The practices of for-profit career colleges — and claims that some rip off students and taxpayers — are coming before Congress again, this time with a threat that could cost the colleges money.
U.S. Sen. Sherrod Brown wants to make it impossible for any college to use federal money for marketing, advertising or recruiting — a restriction he says would stop profiteering and recruiting abuses. A two-year Senate education committee investigation in 2012 found that for-profit colleges spent more than 20 percent of their revenues on marketing and recruitment, which was more than many spent on instruction.
Much of that revenue came from federal student-aid programs, and some was supposed to help military veterans.
U.S. Senator Sherrod Brown on Monday called for the passage of legislation to limited standardized testing in the nation’s schools.
Brown, a Democrat from Cleveland, joined administrators, teachers, parents and students at Shaker Heights High School to push for passage of the Support Making Assessments Reliable and Timely (SMART) Act. It would give grant money to state departments of education to evaluate standardized testing.
The SMART Act is included in the Every Child Achieves Act, which reauthorizes the Elementary and Secondary Education Act, or No Child Left Behind. The legislation is awaiting approval by Congress.
If you haven’t already seen it, check out below to read Sherrod’s op-ed in the Jackson County Times-Journal about the dangers of fast-tracking the Trans-Pacific Partnership. And then make sure you click here and sign our petition to tell Congress that we don’t need another NAFTA. ———- Jackson County Times-Journal Tuesday, June 2, 2015 Columns: Sen…
Christie Plickert’s twin fourth-graders Luke and Rachel have been through a good amount of standardized testing at Norwich Elementary School this year.
“No matter how many times I try to tell them, ‘Just do your best, you’ll do fine,’ they still get some anxiety,” Plickert said, adding that they’ve “handled it pretty well.”
That anxiety led Plickert to stand with other teachers and students of the Hilliard City School District to support Sen. Sherrod Brown, D-Ohio, at a Tuesday news conference as he called for more effective and reliable standardized testing through the re-authorization of the Elementary and Secondary Education Act — also known as No Child Left Behind.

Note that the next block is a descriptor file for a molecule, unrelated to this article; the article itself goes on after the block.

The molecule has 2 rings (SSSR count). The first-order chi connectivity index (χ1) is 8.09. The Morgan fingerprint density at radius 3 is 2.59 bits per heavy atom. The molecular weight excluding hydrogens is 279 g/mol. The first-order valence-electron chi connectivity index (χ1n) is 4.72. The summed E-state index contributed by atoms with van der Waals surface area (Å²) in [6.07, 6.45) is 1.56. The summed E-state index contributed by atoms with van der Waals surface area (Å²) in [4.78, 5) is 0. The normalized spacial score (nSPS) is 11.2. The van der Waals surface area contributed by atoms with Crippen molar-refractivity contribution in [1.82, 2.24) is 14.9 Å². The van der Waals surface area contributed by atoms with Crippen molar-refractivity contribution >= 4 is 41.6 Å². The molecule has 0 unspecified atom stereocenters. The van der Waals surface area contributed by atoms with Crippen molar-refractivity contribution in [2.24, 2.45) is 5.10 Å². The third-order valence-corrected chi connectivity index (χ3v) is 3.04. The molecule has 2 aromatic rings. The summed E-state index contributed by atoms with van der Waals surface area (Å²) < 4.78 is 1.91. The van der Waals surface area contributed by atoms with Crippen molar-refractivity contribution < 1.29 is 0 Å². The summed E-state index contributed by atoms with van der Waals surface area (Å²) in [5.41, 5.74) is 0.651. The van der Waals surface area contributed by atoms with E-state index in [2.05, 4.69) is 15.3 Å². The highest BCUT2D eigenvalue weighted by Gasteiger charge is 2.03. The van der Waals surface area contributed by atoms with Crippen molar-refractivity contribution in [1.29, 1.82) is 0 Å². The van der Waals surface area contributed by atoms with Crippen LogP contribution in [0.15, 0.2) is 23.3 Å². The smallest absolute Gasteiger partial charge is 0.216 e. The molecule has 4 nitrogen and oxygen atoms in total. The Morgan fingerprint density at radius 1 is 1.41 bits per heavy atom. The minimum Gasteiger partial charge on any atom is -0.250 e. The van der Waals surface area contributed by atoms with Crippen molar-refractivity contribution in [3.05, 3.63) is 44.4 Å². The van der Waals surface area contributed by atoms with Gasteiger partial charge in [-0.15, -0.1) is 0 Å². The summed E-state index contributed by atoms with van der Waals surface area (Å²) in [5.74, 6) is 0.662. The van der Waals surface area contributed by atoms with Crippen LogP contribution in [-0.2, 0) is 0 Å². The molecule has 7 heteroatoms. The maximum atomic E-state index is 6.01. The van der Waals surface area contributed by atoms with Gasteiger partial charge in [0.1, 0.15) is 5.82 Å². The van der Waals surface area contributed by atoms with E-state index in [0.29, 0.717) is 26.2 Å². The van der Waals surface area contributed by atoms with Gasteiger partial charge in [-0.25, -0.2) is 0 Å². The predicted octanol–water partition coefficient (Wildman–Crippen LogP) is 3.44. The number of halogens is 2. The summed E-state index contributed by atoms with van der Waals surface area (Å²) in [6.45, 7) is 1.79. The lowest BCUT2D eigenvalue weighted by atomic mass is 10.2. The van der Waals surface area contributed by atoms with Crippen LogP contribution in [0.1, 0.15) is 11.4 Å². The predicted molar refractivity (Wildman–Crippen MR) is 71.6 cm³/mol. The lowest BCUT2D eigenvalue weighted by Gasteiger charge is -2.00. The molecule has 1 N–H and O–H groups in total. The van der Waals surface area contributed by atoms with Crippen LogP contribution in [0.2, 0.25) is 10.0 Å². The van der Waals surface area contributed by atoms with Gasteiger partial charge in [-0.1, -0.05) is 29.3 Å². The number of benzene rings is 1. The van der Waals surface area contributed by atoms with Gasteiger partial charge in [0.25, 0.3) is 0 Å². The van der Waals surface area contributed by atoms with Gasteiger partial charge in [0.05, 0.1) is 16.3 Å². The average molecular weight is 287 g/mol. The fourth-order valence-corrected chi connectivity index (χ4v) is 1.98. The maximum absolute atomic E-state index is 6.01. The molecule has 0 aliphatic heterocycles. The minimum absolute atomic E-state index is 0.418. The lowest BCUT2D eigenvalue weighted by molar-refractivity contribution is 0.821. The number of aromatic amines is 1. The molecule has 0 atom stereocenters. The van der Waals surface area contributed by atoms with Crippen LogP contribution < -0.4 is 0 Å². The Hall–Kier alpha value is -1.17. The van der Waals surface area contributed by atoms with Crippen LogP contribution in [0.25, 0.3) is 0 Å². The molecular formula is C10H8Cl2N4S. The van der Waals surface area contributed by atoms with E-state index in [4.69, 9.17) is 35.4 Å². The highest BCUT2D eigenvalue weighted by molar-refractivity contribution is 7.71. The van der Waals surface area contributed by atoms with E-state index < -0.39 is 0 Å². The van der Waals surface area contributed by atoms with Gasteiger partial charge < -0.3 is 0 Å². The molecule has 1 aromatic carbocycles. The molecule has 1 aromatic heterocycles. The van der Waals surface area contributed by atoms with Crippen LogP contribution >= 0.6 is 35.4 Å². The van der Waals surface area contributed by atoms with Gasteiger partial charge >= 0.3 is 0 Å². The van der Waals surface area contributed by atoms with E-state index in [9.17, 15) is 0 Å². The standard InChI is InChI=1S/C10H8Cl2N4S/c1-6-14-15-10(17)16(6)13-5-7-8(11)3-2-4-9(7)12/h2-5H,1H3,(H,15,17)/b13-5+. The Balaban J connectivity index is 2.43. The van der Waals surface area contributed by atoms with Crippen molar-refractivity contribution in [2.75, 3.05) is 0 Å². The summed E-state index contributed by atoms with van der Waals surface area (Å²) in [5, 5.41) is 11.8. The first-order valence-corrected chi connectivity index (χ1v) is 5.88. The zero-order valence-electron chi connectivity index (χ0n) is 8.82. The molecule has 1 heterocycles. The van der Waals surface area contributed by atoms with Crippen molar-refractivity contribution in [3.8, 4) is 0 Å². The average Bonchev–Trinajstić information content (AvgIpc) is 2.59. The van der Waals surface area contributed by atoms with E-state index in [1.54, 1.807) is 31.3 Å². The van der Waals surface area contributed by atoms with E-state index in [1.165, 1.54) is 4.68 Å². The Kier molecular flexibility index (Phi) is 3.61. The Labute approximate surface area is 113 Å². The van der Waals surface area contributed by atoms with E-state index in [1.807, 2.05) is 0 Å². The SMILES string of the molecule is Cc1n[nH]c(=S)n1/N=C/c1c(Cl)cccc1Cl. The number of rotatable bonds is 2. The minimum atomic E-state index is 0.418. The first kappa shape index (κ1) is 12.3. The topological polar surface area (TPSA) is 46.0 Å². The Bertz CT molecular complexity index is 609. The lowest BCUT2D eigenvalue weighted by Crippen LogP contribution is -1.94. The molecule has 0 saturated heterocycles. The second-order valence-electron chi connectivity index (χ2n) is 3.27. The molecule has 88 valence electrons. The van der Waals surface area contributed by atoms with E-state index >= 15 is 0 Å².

“We need to work on and fix a piece of legislation that is over a decade old,” Hilliard City Schools Superintendent John Marschhausen said about No Child Left Behind, which was approved in 2001.
In the library at Alton Darby Elementary School, Brown outlined the Support Making Assessments Reliable and Timely (SMART) Act, which would reevaluate or eliminate redundant and outdated tests.
“I want trade that strengthens America’s middle class and creates jobs.” – Sen. Sherrod Brown We shouldn’t give fast-track authority for more NAFTA-style deals if we can’t guarantee a level playing field for U.S. workers and manufacturers. And we shouldn’t greenlight the Trans-Pacific Partnership if we can’t guarantee that China won’t be able to gain…
Sen. Elizabeth Warren (D-Mass.) has been the public face of the Democratic Party’s feud with President Barack Obama over his trade agenda. But behind the scenes, Sen. Sherrod Brown (D-Ohio) quietly united his party behind a strategy that resulted in a major defeat Tuesday for the president.
Brown’s weeks of work came to fruition when Democrats voted to block legislation that would have given Obama so-called fast-track trade authority. Fast-track authority would strip Congress of the ability to amend trade deals negotiated by the president and is essential for the passage of Obama’s Trans-Pacific Partnership, a trade deal the administration is negotiating with 11 Pacific nations.
Sen. Christopher Coons sat with President Obama in the Oval Office last week for an hour, and met with him again Monday. But in the end, it was another Democrat who closed the deal with Coons on a high-stakes trade bill: Sen. Sherrod Brown.
Despite Obama’s personal lobbying, Coons voted Tuesday with every other Democrat except one—fellow Delaware Sen. Tom Carper—against moving forward to debate one of Obama’s most significant economic proposals, a legislative package paving the way for one of the largest free trade agreements in history. The reason? An argument from Brown, a fierce antagonist to the president on trade.